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Today's News

  • Holden Beach bridge to be inspected

    There will be intermittent lane closures and possible delays on the Holden Beach bridge as the North Carolina Department of Transportation conducts bridge inspections this week.

    The inspection will begin at 9 a.m. Wednesday, Sept. 16 and is expected to last through Friday, Sept. 18. The inspections will be from 9 a.m.-3 p.m. each day.

    NCDOT reminds drivers to stay alert, use alternative routes when possible, to drive with caution, obey posted speed limits and allow extra travel time.

  • Ten years later: Residents, officials recall impact of Hurricane Floyd

    Sept. 17 marks 10 years since Hurricane Floyd paid its horrific visit to the Carolina coast, creating a flood like none ever seen in Brunswick County and causing millions of dollars in damage

    The Category 3 hurricane caused the most flooding in inland areas, specifically Shallotte, where the Shallotte River flooded its banks for the first time in anyone’s memory. It stranded people in homes and parking lots and caused major damage to local businesses.

  • Storm's arrival coincides with another big event for Shallotte couple

    A little more than eight months pregnant in September of 1999, Susan Rutter of Shallotte was not due to have her baby until Oct. 2.

    The arrival of Hurricane Floyd, however, must have changed all that, because the day after the storm wreaked havoc on the Brunswick County coast, the baby wasn’t going to wait.

    The morning of Sept. 18, after Floyd moved through the county, Rutter went into labor.

  • Students give warm welcome to Team Hope for the Warriors

    SUPPLY—Nearly 700 cheering and clapping students greeted Team Hope for the Warriors at the entrance to Virginia Williamson Elementary School on Friday afternoon.

    As part of the team’s 9/11 Hope Ride, the warriors stopped by the school before heading to a luncheon at Winding River Plantation. The 9/11 Hope Ride began last Wednesday at Camp Lejeune and ended Saturday in Oak Island.

  • Fall into some new plants this autumn

    You hear the mantra every year that “fall is for planting.” The cooler days and nights of autumn place less stress on the plants and allow them time to get roots established before the ravages of next summer’s heat.

    In fact, our soil temperatures rarely drop low enough to suspend root growth, so your new plants will be adding roots throughout the winter. If you’re like me and get bored easily, you’re always looking for new plants to add during this great planting time. I’ve included several for you to consider.

  • September's chores to maintain a healthy garden

    Some areas are having an excellent year for caterpillars, butterflies and moths. If you lose foliage from a deciduous tree this time of the year, it will not hurt the tree. The leaves have already produced plenty of food for the tree and they would fall anyway in another month.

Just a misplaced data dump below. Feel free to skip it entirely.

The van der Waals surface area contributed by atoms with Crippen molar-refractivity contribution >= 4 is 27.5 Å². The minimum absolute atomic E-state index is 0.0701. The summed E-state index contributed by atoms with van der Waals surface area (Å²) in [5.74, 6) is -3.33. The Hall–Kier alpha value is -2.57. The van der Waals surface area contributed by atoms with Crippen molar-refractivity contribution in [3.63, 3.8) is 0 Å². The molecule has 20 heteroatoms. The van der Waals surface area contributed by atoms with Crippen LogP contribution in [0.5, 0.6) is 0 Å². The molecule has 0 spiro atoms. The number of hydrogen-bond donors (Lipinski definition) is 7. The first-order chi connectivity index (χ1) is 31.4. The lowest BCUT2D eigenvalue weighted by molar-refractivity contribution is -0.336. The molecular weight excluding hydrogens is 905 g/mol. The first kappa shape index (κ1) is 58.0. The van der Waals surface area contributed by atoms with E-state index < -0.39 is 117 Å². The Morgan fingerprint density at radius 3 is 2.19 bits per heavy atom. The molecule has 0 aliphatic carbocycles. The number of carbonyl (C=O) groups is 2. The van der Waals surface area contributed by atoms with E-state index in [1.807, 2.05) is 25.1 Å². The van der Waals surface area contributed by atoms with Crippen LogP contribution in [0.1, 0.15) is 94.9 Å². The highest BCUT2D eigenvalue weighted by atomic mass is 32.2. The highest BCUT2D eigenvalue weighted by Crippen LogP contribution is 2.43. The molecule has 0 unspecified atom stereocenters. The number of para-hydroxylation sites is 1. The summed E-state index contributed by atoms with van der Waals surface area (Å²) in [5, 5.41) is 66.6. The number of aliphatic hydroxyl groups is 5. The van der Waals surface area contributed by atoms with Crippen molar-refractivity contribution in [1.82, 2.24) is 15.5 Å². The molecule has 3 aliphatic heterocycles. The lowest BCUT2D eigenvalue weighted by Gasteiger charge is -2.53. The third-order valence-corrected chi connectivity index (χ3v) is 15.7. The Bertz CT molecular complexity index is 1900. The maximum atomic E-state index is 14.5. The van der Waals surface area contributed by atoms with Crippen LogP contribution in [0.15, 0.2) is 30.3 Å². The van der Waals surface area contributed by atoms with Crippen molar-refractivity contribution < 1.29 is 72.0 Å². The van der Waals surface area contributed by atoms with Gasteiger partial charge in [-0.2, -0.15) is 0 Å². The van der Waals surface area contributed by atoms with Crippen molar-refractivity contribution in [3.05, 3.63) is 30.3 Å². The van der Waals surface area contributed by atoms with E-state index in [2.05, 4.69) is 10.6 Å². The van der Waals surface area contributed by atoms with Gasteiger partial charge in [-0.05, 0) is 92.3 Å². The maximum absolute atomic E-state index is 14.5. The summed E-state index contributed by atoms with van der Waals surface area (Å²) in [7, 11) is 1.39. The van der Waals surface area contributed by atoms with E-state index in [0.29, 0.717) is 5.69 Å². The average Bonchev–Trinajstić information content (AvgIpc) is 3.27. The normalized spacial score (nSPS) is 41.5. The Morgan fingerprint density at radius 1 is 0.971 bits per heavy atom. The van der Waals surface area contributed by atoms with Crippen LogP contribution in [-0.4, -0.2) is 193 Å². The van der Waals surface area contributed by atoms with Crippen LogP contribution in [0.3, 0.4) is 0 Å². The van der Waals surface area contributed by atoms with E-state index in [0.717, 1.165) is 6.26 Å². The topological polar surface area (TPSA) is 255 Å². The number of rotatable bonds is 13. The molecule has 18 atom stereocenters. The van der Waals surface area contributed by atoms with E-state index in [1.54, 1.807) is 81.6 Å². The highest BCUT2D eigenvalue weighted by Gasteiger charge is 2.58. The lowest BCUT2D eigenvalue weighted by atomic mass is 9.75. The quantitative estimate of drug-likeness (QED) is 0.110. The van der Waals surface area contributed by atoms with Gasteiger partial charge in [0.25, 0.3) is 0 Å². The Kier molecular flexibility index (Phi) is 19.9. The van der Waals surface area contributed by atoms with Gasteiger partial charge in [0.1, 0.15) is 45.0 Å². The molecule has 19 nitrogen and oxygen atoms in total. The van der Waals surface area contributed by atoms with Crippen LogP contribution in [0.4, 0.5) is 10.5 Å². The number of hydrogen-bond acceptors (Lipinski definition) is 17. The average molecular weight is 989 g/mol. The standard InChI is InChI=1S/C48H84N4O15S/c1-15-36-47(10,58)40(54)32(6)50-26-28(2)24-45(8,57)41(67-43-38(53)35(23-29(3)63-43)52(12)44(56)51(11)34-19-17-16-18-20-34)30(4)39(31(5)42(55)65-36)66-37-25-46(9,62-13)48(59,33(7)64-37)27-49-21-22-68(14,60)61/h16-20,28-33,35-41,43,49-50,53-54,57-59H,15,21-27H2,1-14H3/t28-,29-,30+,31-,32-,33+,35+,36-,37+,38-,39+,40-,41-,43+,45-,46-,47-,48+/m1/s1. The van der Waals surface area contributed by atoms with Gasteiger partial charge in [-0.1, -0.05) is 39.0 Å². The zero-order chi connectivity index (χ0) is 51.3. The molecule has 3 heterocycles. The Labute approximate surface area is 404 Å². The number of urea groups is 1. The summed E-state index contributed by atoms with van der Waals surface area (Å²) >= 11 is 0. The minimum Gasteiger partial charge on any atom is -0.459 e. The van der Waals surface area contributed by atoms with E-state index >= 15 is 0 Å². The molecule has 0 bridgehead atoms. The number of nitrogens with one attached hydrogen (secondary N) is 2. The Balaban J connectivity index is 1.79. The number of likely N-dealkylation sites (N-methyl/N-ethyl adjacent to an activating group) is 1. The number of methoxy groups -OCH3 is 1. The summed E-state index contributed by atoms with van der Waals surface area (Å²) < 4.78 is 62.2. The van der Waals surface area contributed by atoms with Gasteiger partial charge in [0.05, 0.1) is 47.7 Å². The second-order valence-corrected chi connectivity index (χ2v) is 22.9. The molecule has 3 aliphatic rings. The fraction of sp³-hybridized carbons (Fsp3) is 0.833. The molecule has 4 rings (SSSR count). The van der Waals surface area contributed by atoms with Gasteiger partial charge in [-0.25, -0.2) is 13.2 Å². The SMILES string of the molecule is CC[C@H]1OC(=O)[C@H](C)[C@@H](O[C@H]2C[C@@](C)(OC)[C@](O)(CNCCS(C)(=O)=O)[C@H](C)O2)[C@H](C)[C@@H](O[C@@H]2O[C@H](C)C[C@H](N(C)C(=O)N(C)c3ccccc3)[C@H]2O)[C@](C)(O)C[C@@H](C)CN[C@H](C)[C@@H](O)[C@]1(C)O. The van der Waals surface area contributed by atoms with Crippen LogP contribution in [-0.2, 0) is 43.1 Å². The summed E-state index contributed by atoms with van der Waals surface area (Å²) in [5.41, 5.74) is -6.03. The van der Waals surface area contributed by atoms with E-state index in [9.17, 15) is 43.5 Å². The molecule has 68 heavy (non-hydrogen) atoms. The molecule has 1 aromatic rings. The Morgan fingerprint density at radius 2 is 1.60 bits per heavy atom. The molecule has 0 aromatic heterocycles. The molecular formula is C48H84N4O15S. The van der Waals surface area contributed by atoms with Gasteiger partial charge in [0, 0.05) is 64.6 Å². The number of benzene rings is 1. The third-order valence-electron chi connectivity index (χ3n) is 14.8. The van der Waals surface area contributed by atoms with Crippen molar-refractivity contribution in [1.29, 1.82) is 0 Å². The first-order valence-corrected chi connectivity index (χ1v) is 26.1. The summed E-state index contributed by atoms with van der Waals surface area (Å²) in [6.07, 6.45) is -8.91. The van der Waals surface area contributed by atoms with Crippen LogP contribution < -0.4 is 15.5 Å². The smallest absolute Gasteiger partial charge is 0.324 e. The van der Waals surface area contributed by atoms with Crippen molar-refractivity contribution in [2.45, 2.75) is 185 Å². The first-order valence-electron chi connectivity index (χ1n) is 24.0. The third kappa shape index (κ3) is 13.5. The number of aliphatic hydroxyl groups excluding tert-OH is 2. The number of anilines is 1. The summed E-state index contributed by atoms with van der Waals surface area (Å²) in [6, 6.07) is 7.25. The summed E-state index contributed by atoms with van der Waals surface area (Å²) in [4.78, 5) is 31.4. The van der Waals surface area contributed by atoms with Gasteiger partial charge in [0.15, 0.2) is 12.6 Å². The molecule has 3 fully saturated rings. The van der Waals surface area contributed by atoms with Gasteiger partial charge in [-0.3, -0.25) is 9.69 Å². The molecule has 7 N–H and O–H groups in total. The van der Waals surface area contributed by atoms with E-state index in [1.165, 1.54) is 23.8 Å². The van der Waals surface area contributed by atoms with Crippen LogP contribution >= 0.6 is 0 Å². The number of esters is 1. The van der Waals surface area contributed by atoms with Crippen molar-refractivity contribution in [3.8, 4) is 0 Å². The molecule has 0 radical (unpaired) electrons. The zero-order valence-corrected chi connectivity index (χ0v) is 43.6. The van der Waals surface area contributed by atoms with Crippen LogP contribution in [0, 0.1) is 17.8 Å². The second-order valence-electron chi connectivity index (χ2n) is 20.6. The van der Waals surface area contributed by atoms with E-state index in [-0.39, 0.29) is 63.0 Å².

The main reason to kill these fall caterpillars would be to keep the droppings off the sidewalk or out of the pool. Any pesticide labeled for caterpillars would work. Be sure to use one labeled for fruits or nuts if you plan to spray something edible.

  • 'Julie and Julia' is proof that art imitates life

    Many of my friends were talking about “Julie and Julia.” I got the clear message that I had to see that movie. Awakening on a Friday morning with an awful headache, I told myself that the perfect cure would be time spent in a darkened theater where I’d suspend any disbelief that was engendered by reviews that judged the film to be mediocre at best. Instead, I would focus on the story unfolding before me.

    If my headache disappeared, I’d give the movie an excellent rating. If not, I would still deem it time pleasantly spent.

  • Businessman lobbying for changes to Main Street bridge

    Watching Hurricane Floyd result in flooding like he’d never seen before—causing more than $1 million in damage to his family’s business on Main Street—has made Al Milliken of Shallotte Electric Stores that much more wary of possible flooding in downtown Shallotte.

    His family’s company realized the importance of having flood insurance after Hurricane Floyd dumped 16 inches of rain in Shallotte and flooded several roads and damaged the store.

  • Unemployment down slightly in Brunswick due to summer employment

    Brunswick was one of 59 North Carolina counties in which the unemployment rate dropped in July.

    In Brunswick County’s case, the decrease was minimal, from 11 percent to 10.8 percent, which was also the rate for May, according to the N.C. Employment Security Commission (ESC).

    In the most recent report from the ESC, commission chairman Moses Carey Jr. called July employment growth in many of the N.C. counties “modest.”

  • July home sales up over last year but down from June

    Brunswick County Realtors sold 204 homes during July, up from 195 last year but down from 214 last month, according to the N.C. Association of Realtors’ latest report.

    The average price of a home sold increased over last year, from $233,847 to $248,832, the NCAR report states.

    Local Realtors say they are seeing a better summer than winter and are looking forward to the market rebounding.